Famous Cattle Trails
The Birthday of Railways Has Put an End to a Great Industry
[From the Waxahachie Daily Light - Saturday, January 8, 1907]
Contributed by Jean Caddel
Wichita, Kan. Jan 5 "I am nearing threescore years and ten, and soon will go over the long trail," said Joseph G. McCoy, the founder of the famous Texas-Kansas cattle trails, as he sat on the porch of his pleasant home here. "I often think over the old days - the greatest days the cattle trade ever knew."
Mr. McCoy is vigorous and hale even in his old age, and though not now engaged in business, expects to resume his work as cattle inspector for the government in a few months.
It is probable than no single agent did more in a short time to revolutionize the cattle industry in the West than the Kansas and Texas cattle trails, whose usefulness is now ended and which Mr. McCoy started in business. The opening of Oklahoma and the building of Texas railways have put an end to a great industry, and the last straggling herd has been driven from the plains of the Lone Star State to the shipping stations in Kansas.
The long paths stretching over hill and valley, across rivers and through prairie forests are crossed by barb wire fences and railroad tracks and so closed forever. The man who originated them is a resident of the newest state, Oklahoma, and is giving his experiences in pioneering in upbuilding that promised land.
Joseph G. McCoy was born in Illinois, and was one of three brothers, all of adventurous spirit. In 1866 at the close of the war, he came West, determined to enter the business of cattle raising.
At that time the Texas cattle had but two ways of getting to market, the Mississippi or by railroad to New York, the other via New Orleans. Both drives were long and dangerous because of the warm regions through which they extended.
McCoy, upon reaching Kansas, noted that the Kansas Pacific railway, now the Union Pacific, was built about half way across the state westward and decided to form a cattle station thereon.
He selected Abilene, a station 165 miles west of Kansas City, consisting of a log house or two and a saloon. Making arrangements with the railroad company for the construction of yards, etc., he started off alone across Southern Kansas into the Indian Territory, stopping the long herd bound eastward and turning them to the Kansas shipping point by telling them of the rich pastures and excellent shipping facilities.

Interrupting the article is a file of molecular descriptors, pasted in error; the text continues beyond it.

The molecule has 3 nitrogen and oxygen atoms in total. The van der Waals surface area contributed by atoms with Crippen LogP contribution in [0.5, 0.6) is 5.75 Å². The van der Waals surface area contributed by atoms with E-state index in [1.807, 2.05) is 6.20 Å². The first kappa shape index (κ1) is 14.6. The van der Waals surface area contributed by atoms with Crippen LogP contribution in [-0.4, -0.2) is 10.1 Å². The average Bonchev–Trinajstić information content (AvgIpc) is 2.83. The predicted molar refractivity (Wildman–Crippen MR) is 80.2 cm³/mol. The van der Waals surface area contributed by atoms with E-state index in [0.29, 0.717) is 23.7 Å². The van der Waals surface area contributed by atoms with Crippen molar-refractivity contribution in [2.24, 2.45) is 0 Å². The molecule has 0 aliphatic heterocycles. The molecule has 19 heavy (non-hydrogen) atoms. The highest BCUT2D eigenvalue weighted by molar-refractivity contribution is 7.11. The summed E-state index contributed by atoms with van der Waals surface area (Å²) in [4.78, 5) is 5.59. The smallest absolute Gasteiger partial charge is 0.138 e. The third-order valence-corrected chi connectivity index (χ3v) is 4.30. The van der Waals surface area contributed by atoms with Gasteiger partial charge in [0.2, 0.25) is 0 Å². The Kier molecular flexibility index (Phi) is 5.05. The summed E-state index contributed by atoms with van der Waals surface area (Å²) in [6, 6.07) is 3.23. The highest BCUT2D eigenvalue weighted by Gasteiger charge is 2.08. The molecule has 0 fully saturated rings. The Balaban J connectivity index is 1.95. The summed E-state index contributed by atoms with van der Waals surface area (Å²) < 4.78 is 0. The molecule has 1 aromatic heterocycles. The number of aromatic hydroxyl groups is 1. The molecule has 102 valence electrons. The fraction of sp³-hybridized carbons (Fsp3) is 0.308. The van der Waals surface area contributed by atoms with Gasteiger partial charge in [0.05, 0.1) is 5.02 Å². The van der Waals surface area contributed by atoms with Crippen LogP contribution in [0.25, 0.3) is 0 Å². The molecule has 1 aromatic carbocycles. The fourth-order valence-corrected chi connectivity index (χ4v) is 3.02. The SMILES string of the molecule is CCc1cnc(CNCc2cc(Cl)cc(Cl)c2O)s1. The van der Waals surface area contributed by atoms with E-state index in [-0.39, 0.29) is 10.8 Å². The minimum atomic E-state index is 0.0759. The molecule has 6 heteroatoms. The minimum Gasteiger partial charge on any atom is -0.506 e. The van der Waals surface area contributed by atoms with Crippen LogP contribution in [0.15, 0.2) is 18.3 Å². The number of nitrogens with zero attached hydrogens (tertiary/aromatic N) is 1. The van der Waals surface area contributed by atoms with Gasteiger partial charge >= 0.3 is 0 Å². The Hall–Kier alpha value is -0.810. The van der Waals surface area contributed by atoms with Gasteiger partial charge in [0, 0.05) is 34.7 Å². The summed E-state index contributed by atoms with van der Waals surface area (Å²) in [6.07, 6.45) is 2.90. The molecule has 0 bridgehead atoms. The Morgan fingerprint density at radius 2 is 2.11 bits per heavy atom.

The first herd sent northward belonged to some Californians, and it was followed by several more that season. The long and expensive drive through the Ozark mountains region was gladly evaded and his profits at the comparatively near point tempted the cattle kings.
The disparity between the Texas supply and the Northern prices was equalized by the close connection, and in 1867, 35,000 head of cattle sought the new station. When several trainloads of the fat beeves had been shipped to Chicago in better condition than any had ever been received before, a special excursion train brought a large company of stockmen from Chicago and Springfield, Ill., to see the new shipping place, now grown to a rambling village of board shanties and tents, and known as the wickedest city in the west.
But the surrounding country was well watered and had plenty of nutritious grass, and the inhabitants of the town rather gloried in its title, a designation which afterward was applied to Leadville and Dodge City. In 1868 there were 75,000 cattle shipped.
In 1869 the number increased to 150,000 and in 1870 to 300,000, or one per cent of all the cattle in Texas. Two or three principal trails had been laid out and were well worn by passing boots.
Of these the best known was the Chisholm Trail, so called after a partly civilized Indian who first guided herds along it. Then there was the Shawnee trail, the favorite of Western Texas.
Leaving the Red River it ran eastward crossing the Arkansas river near Fort Gibson; thence it followed the Arkansas valley until it came into Kansas, when it was only necessary to traverse the eighty-mile divide between the Arkansas and Smoky Hill valleys, in the latter of which Abilene is located. [Across hundreds?] of miles the prairies were dotted with herds grazing under the surveillance of the cowboys.
But the market was glutted. Prices fell off and the owners could not sell and more than 300,000 cattle were wintered on Kansas prairies.
No provision had been made and the brutes were compelled to paw away the snow to secure the dead buffalo grass that lay beneath. It was estimated that two-thirds of the number died and their bones whitened the swells of the plain for many years.
The reaction had set in, and the next year saw less than 10,000 head shipped from Abilene. Kilsworth, eighty miles further west, was the new shipping point, and after that came Dodge City, on the line of the Atchison, Topeka and Santa Fe railroad, then just completed through the Arkansas Valley.
Here the old scenes were reenacted. Cowboys made the town a terror to law-abiding citizens and murders were every day occurrence. Finally civilization pushed its way westward and the saying, "There is no Sunday west of Dodge City, and no God west of Pueblo," became obsolete.
The cattle trails are being covered with grass, and soon they will be only a memory. But for the bones of unfortunate animals which died on their journey it would be impossible in a year or two to trace them. They were for a time the trunk lines of the plains. Abilene and Ellsworth are quiet country towns, and Dodge City has a theological seminary.
After the decadence of the cattle trade at Abilene, Mr. McCoy followed it to Southern Kansas, finally settling in Wichita. In June, 1890, the superintendent of the census recognized his familiarity with the stock industry and made him superintendent of the range cattle department of the live stock bureau of the last census.
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